After months of lively debate, 51.9% of the British electorate voted in favour of leaving the European Union on 23 June 2016. Brexit advocates believe this decision will allow the United Kingdom to regain political and economic sovereignty, in particular with regard to law, trade, and immigration.
On 29 March 2017, British Prime Minister Theresa May triggered Article 50 of the Treaty of the Functioning of the European Union, which governs the Withdrawal Procedure from the EU. The United Kingdom has until 29 March 2019 to negotiate the conditions of their exit from the European Union.
Given the misinformation and uncertainty surrounding the UK’s decision, Lighthouse Europe wants to shed light on what Brexit really means in practice and what is at stake. No matter how it will be enforced, Brexit will greatly affect business, as well as trade and financial opportunities across the European Union.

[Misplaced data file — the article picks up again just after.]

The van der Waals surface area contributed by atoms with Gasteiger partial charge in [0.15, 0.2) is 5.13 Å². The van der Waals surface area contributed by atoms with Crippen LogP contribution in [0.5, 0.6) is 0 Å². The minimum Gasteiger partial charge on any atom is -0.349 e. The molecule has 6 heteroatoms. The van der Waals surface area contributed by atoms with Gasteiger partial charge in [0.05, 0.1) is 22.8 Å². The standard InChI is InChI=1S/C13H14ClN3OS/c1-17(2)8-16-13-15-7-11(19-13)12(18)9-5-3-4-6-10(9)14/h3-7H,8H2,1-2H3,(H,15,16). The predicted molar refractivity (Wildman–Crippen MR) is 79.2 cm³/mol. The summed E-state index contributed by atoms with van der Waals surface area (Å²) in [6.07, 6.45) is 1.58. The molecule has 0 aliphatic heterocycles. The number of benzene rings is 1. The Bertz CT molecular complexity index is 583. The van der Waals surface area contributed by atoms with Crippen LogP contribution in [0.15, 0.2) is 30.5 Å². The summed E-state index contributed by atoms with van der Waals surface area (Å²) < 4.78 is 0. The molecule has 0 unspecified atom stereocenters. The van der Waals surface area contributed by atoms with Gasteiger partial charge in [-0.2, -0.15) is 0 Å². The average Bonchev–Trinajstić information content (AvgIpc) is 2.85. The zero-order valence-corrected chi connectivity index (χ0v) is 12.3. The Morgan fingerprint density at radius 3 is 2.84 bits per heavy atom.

- What does "Brexit" mean?
The media coined the term “Brexit” to describe the process followed by the United Kingdom to leave the European Union. As Article 50 was triggered, “Brexit” refers to two distinct, though linked, negotiation processes between the UK and the EU:
- Reaching a Withdrawal Agreement to set the conditions under which Great Britain and Northern Ireland will exit the EU,
- Establishing the future EU-UK Relationship Agreement to oversee how goods and services will be traded across the Channel once the two entities have parted their ways.
While the United Kingdom would like intertwined negotiations, the European Union is set on separating the two.